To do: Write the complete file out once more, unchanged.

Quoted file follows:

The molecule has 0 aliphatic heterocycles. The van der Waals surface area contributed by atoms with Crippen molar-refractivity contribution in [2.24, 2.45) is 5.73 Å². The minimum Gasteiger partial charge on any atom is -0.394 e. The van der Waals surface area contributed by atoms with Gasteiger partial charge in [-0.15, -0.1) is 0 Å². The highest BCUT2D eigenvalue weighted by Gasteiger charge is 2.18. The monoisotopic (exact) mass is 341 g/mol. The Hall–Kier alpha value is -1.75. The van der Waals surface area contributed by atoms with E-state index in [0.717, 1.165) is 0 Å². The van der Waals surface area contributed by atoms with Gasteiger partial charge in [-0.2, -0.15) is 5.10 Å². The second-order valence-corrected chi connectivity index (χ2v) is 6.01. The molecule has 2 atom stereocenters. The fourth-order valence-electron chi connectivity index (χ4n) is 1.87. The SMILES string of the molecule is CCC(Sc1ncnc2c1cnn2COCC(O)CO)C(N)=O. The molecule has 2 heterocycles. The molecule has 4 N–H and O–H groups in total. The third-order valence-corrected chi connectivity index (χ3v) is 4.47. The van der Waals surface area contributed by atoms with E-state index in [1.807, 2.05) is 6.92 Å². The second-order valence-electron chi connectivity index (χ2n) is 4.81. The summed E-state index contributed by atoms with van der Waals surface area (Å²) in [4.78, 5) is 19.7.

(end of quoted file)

The molecule has 0 aliphatic heterocycles. The van der Waals surface area contributed by atoms with Crippen molar-refractivity contribution in [2.24, 2.45) is 5.73 Å². The minimum Gasteiger partial charge on any atom is -0.394 e. The van der Waals surface area contributed by atoms with Gasteiger partial charge in [-0.15, -0.1) is 0 Å². The highest BCUT2D eigenvalue weighted by Gasteiger charge is 2.18. The monoisotopic (exact) mass is 341 g/mol. The Hall–Kier alpha value is -1.75. The van der Waals surface area contributed by atoms with E-state index in [0.717, 1.165) is 0 Å². The van der Waals surface area contributed by atoms with Gasteiger partial charge in [-0.2, -0.15) is 5.10 Å². The second-order valence-corrected chi connectivity index (χ2v) is 6.01. The molecule has 2 atom stereocenters. The fourth-order valence-electron chi connectivity index (χ4n) is 1.87. The SMILES string of the molecule is CCC(Sc1ncnc2c1cnn2COCC(O)CO)C(N)=O. The molecule has 2 heterocycles. The molecule has 4 N–H and O–H groups in total. The third-order valence-corrected chi connectivity index (χ3v) is 4.47. The van der Waals surface area contributed by atoms with E-state index in [1.807, 2.05) is 6.92 Å². The second-order valence-electron chi connectivity index (χ2n) is 4.81. The summed E-state index contributed by atoms with van der Waals surface area (Å²) in [4.78, 5) is 19.7.